What Is Security Risk Analysis? By: MedSafe


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What exactly is a Security Risk Analysis? Most practices ask, we deliver. This presentation covers all you should be concerned with. Go to www.MedSafe.com for more information!

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  • If an organization determines that the implementation specification
    is not reasonable and appropriate, the organization must document
    why, and adopt an equivalent measure if it is reasonable and
    appropriate to do so.
  • What Is Security Risk Analysis? By: MedSafe

    1. 1. Why Security Risk Analysis? MedSafe “The Total Compliance Solution”
    2. 2. Presentation Outline HIPAA Security Rule  Security Risk Analysis Definition  Security Risk Analysis Requirements  Security Risk Elements & Implementation 
    3. 3. PHI / ePHI SECURITY REQUIREMENTS as defined under the HIPAA Security Rule
    4. 4. What is ePHI? Electronic Protected Health Information Personally identifiable electronic protected health information that is stored, accessed, maintained, retained, destroyed, transmitted, held, used or disclosed
    5. 5. What is “unsecured” PHI? Unsecured PHI/ePHI is that Protected Health Information which is NOT: Rendered unusable, unreadable, indecipherable to unauthorized individuals
    6. 6. How do I secure PHI/ePHI? Section 13402 of Title XIII of the HITECH Law and the American Recovery and Reinvestment Act of 2009 (ARRA); Options include use of encryption technologies and proper destruction methods as defined by HHS. Once PHI has been de-identified in accordance with the HIPAA Privacy Rule, it is no longer PHI and is therefore, no longer subject to the HIPAA Privacy and Security Rules.
    7. 7. Encryption Encryption is the process of securing electronic information by transforming it into code that would render it unreadable, indecipherable and unusable to any unauthorized individual. Authorized individuals possess a “key code” to decrypt and access the secure information.
    8. 8. Encryption & Breach If secured (encrypted) ePHI were stolen /accessed by an unauthorized individual, the access would NOT constitute a breach because the individual would not be able to read the ePHI without a key code. Examples of ePHI mechanisms that should be secured with encryption:  Laptops/EMR Tablets  Smart Phones  Email  Website portals / gateways  EMR interfaces, efaxing; eprescribing  Back-up tapes / CDs  External hard drives / flash drives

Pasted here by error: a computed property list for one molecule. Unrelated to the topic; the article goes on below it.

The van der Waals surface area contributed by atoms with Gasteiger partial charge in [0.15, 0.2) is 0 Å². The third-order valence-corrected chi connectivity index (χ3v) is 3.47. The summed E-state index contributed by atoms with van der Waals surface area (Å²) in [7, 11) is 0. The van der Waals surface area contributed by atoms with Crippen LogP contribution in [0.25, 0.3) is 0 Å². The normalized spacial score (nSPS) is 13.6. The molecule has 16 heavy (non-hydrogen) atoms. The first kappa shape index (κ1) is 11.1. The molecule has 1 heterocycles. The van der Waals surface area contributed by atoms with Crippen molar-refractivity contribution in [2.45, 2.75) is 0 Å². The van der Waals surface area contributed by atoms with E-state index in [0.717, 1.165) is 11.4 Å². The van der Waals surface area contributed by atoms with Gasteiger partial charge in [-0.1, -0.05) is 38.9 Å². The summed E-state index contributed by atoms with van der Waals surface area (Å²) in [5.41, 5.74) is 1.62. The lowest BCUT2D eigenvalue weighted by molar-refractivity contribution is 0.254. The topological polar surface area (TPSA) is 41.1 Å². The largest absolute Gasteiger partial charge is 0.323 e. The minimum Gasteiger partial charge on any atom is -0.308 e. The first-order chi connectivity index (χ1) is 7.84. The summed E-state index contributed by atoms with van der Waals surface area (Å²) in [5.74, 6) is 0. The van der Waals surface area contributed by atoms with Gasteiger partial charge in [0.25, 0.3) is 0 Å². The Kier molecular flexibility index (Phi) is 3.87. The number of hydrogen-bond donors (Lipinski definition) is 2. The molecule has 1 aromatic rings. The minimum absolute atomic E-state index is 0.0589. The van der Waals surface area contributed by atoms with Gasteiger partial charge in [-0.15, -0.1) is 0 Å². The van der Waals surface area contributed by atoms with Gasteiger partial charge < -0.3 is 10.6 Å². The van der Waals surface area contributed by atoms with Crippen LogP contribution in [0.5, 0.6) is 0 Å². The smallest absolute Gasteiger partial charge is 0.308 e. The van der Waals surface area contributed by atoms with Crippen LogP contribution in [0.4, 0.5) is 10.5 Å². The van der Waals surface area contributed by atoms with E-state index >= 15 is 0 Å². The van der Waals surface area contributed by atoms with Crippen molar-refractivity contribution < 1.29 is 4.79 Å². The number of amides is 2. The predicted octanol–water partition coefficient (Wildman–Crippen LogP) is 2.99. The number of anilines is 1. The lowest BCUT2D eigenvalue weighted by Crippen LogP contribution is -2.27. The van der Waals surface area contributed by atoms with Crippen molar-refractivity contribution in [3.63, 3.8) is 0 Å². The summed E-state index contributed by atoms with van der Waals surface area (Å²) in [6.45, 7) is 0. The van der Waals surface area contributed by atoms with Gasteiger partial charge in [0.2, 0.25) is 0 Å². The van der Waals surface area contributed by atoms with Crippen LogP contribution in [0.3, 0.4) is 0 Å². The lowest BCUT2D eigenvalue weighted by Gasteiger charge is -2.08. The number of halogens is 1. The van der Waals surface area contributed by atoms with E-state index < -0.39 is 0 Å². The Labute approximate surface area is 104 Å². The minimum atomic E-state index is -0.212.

9. 9. HIPAA Security Rule The final regulation under HIPAA, was published February 20, 2003. The Security Rule specifies a series of administrative, technical, and physical security procedures for Covered Entities to use to assure the confidentiality, integrity, and availability of Protected Health Information (PHI).
    10. 10. Under 45 C.F.R. § 164.302 – 318 Organizations must identify and implement the most effective and appropriate administrative, physical, and technical safeguards to secure electronic protected health information (e-PHI).
    11. 11. The Security Rule identifies Risk Analysis as the foundational element in the process of achieving compliance.
    12. 12. The very first specification in the HIPAA Security Rule is Risk Analysis: “What could happen?” Hackers broke into the United Nations computer system and hid there for two years. How do we know someone is not in our hospital computer system? Risk analysis lays the foundation for next specification in the Security Rule ……. Risk Management.
    13. 13. What do the numbers say?     39% of privacy breach incidents on the OCR “Wall of Shame” (breaches of 500 or more website) have occurred on laptop or mobile devices 88% of exposed records are mobile-media related 60%+ of breaches have a strong malicious component Business Associates are involved in over half of breaches Source, J. David Kirby, Former Director, Information Security Office, Duke University Health System